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BMC Health Services Research

, 19:837 | Cite as

Impact of the Medicare hospital readmissions reduction program on vulnerable populations

  • Yunwei GaiEmail author
  • Dessislava Pachamanova
Open Access
Research article
Part of the following topical collections:
  1. Health systems and services in low and middle income settings

Abstract

Background

The Hospital Readmissions Reduction Program (HRRP) was established by the 2010 Patient Protection and Affordable Care Act (ACA) in an effort to reduce excess hospital readmissions, lower health care costs, and improve patient safety and outcomes. Although studies have examined the policy’s overall impacts and differences by hospital types, research is limited on its effects for different types of vulnerable populations. The aim of this study was to analyze the impact of the HRRP on readmissions for three targeted conditions (acute myocardial infarction, heart failure, and pneumonia) among four types of vulnerable populations, including low-income patients, patients served by hospitals that serve a high percentage of low-income or Medicaid patients, and high-risk patients at the highest quartile of the Elixhauser comorbidity index score.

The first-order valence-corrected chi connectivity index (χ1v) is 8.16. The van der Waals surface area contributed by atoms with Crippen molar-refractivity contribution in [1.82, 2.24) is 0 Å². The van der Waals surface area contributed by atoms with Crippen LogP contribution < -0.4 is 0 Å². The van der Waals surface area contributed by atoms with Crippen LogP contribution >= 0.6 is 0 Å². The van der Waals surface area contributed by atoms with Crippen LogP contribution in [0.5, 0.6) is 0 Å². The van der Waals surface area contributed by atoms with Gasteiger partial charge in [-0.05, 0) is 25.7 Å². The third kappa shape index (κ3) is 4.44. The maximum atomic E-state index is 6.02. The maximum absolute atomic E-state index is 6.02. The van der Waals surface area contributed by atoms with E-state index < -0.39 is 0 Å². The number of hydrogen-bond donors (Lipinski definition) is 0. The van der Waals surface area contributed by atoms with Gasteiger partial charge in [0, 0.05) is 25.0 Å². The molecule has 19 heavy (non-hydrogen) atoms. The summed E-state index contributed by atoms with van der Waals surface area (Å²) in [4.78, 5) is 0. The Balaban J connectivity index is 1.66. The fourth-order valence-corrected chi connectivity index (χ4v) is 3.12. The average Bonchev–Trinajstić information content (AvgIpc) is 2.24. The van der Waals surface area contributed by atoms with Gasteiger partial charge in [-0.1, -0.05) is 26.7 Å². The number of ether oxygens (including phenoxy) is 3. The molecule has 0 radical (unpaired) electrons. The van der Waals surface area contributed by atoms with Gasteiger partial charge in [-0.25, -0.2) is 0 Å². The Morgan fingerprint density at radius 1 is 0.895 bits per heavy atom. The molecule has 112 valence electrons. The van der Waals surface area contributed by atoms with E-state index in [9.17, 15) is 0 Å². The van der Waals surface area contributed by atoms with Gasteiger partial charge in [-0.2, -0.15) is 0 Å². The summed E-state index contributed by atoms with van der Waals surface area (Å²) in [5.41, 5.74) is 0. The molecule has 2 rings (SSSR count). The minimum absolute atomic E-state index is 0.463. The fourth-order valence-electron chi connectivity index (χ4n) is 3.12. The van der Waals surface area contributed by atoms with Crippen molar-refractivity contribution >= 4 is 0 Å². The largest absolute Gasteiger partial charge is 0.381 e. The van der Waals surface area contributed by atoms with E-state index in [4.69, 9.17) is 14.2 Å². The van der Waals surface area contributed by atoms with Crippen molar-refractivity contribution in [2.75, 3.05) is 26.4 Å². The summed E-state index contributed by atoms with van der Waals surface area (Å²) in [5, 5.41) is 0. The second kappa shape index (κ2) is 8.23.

Methods

Data on patient and hospital information came from the Nationwide Readmission Database (NRD), which contained all discharges from community hospitals in 27 states during 2010–2014. Using difference-in-difference (DD) models, linear probability regressions were conducted for the entire sample and sub-samples of patients and hospitals in order to isolate the effect of the HRRP on vulnerable populations. Multiple combinations of treatment and control groups and triple difference (DDD) methods were used for testing the robustness of the results. All models controlled for the patient and hospital characteristics.

Results